Civil Rights Movement

By Allison Murphy

Introduction

The civil rights movement has brought forth opportunities for all people of all races and genders so that we all can live a full life. Before, white and Asian american/pacific islanders had a much larger chance of succeeding in life. We all have become more open-minded since the the civil rights movement and much more accepting as a people. Still, there is work to be done. Wage averages are still not equal, people joke around about racism, and there are still families and communities stuck in their old ways of thinking - specifically in the southern part of the U.S.

Feature Article: How Did They do It?

To ensure success, many tactics and strategies had to be planned. Otherwise, the civil rights movement wouldn't have been successful. There had to be many backup plans and people had to know how to handle and push through a variety of situations. It was to be expected that many would disapprove of the movement and do whatever it took to stop it from succeeding.

One strategy is the media. By broadcasting what the were fighting for and footage of the protests, it gained more hype. With the level of awareness up, it forces people to look at their own beliefs and decide where they will stand. Getting people to stand on your side becomes much, much easier to do when you are able to reach them through the television, newspapers, radio, etc.

Success could not be met by only one person. Multiple leaders were involved to ensure that equality was brought to our country. Ordinary, everyday citizens stepped up and led the American minorities, recruited even more to lead, and never backed down from a good fight for justice.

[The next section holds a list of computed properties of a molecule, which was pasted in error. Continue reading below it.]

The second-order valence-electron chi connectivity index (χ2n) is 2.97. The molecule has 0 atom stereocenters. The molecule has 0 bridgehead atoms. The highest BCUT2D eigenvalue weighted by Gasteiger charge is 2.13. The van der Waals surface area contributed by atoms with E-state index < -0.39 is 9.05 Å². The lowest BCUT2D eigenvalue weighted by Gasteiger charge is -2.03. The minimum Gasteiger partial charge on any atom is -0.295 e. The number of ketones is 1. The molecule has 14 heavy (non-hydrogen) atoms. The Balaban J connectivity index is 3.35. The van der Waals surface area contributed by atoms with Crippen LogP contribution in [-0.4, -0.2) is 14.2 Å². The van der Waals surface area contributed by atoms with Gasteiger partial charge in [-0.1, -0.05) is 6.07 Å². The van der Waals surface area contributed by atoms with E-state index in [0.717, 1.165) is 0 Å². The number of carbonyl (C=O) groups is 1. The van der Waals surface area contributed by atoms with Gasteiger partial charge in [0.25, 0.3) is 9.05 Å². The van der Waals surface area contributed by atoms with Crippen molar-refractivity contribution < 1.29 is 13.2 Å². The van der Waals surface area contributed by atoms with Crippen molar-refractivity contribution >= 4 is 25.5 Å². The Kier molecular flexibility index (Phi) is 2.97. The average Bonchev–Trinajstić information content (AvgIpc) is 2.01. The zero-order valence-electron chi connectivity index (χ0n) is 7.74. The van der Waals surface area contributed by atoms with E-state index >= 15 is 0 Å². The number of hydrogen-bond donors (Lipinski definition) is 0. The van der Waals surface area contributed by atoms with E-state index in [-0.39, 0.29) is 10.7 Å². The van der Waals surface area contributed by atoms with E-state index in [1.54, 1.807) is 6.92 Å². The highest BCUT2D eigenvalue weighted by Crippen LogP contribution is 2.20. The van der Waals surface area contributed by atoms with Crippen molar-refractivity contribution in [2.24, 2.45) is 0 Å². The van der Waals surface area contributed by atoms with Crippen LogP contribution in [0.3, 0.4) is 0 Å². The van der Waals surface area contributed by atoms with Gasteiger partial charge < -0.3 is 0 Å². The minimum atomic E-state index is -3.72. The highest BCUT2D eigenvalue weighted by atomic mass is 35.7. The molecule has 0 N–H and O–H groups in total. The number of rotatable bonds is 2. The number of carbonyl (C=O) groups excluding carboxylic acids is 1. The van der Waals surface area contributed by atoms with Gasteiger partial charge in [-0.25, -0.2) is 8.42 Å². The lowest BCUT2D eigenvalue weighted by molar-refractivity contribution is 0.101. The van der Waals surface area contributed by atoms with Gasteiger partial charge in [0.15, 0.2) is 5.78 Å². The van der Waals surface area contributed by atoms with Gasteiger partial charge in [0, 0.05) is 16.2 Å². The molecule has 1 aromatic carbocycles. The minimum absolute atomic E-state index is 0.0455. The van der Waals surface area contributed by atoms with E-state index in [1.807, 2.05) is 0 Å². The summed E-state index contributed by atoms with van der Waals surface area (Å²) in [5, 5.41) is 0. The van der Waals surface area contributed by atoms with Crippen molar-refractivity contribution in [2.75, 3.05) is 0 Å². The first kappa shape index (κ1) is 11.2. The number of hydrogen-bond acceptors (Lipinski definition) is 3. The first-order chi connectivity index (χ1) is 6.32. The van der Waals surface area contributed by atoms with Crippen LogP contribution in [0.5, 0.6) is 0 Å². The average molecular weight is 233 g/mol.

Unsung Heroes

Dorothy Irene Height
Height was essential to the success of civil rights from a young age. Attending high school in the 1930s, she organized anti-lynching protests; not soon after she began her career as a civil rights activist. She was quiet but strong. She started the YWCA’s Center for Racial Justice, served as president of the National Council of Negro Women, and helped carry out programs like the “pig bank,” which gave poor families pigs. She died in 2010 at the age of 98.

Fannie Lou Hamer
Hamer was born as the youngest of 20 children in Montgomery, Mississippi, 1917. After attempting to register to vote alongside 17 other African-American women, they were greeted with violence and she lost her job of nearly 20 years on a plantation. This event is what launched her into a Civil Rights career. She worked for and founded the Mississippi Freedom Democratic party. Her activism resulted in many beatings. She tried to run for congress in 1964-1965 but failed. She died of heart failure in 1977 at the age of 59. On her gravestone reads her most famous quote, "I am sick and tired of being sick and tired."

You've Got To be Carefully Taught- Rodgers and Hammerstein

"You've got to be taught
To hate and fear,
You've got to be taught
From year to year,
It's got to be drummed
In your dear little ear
You've got to be carefully taught.
You've got to be taught to be afraid
Of people whose eyes are oddly made,
And people whose skin is a diff'rent shade,
You've got to be carefully taught.
You've got to be taught before it's too late,
Before you are six or seven or eight,
To hate all the people your relatives hate,
You've got to be carefully taught"


This song explains how all of the racism and mistreatment of others is traced back to when you were young. The color of our skin should not matter; how someone looks on the outside does not define who they are on the inside. It is very sad that even today, people of color still struggle to escape the social stigma that was labeled on them way before the Civil Rights movement. Children look up to their parents tremendously. We are not born discriminating against each other, we learn to hate one another from those we look up to. If you are raised in a household that drills into your head to be accepting and friendly to everyone you meet, that's likely how you will look at life until the day you die, and your children will learn the same from you. This applies also to racism. A racist family will teach their views to their children and it will get passed down generations. Since the Civil Rights Movement, this pattern has been breaking for the better. With all of the media these days, our minds are easily influenced. In some cases this could be considered bad. But on our journey to social equality, this is good.